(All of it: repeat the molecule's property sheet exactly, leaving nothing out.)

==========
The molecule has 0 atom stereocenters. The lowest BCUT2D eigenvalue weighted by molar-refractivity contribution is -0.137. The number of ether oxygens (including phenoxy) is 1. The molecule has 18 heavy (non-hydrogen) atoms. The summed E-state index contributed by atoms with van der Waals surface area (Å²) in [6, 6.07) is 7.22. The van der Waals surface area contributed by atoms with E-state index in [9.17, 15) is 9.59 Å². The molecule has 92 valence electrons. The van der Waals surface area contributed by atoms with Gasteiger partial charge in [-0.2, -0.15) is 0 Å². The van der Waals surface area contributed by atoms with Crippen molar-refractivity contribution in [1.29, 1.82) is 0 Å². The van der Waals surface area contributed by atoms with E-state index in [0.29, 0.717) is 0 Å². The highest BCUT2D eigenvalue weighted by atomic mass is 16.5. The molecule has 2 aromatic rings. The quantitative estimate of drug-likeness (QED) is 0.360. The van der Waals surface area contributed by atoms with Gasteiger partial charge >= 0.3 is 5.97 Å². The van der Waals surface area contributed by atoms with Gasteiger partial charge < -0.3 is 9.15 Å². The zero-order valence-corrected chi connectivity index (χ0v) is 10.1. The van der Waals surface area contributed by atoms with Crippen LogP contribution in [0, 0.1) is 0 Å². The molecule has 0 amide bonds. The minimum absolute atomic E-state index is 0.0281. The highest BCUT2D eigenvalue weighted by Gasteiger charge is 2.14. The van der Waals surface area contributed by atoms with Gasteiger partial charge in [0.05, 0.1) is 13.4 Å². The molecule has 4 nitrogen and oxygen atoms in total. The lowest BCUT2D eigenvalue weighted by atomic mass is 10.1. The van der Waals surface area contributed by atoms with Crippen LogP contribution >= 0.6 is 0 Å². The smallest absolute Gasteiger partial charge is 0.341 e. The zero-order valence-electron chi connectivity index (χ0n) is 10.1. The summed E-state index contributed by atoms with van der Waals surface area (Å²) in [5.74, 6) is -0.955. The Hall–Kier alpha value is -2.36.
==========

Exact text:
The molecule has 0 atom stereocenters. The lowest BCUT2D eigenvalue weighted by molar-refractivity contribution is -0.137. The number of ether oxygens (including phenoxy) is 1. The molecule has 18 heavy (non-hydrogen) atoms. The summed E-state index contributed by atoms with van der Waals surface area (Å²) in [6, 6.07) is 7.22. The van der Waals surface area contributed by atoms with E-state index in [9.17, 15) is 9.59 Å². The molecule has 92 valence electrons. The van der Waals surface area contributed by atoms with Gasteiger partial charge in [-0.2, -0.15) is 0 Å². The van der Waals surface area contributed by atoms with Crippen molar-refractivity contribution in [1.29, 1.82) is 0 Å². The van der Waals surface area contributed by atoms with E-state index in [0.29, 0.717) is 0 Å². The highest BCUT2D eigenvalue weighted by atomic mass is 16.5. The molecule has 2 aromatic rings. The quantitative estimate of drug-likeness (QED) is 0.360. The van der Waals surface area contributed by atoms with Gasteiger partial charge >= 0.3 is 5.97 Å². The van der Waals surface area contributed by atoms with Gasteiger partial charge < -0.3 is 9.15 Å². The zero-order valence-corrected chi connectivity index (χ0v) is 10.1. The van der Waals surface area contributed by atoms with Crippen LogP contribution in [0, 0.1) is 0 Å². The molecule has 0 amide bonds. The minimum absolute atomic E-state index is 0.0281. The highest BCUT2D eigenvalue weighted by Gasteiger charge is 2.14. The van der Waals surface area contributed by atoms with Gasteiger partial charge in [0.05, 0.1) is 13.4 Å². The molecule has 4 nitrogen and oxygen atoms in total. The lowest BCUT2D eigenvalue weighted by atomic mass is 10.1. The van der Waals surface area contributed by atoms with Crippen LogP contribution >= 0.6 is 0 Å². The smallest absolute Gasteiger partial charge is 0.341 e. The zero-order valence-electron chi connectivity index (χ0n) is 10.1. The summed E-state index contributed by atoms with van der Waals surface area (Å²) in [5.74, 6) is -0.955. The Hall–Kier alpha value is -2.36.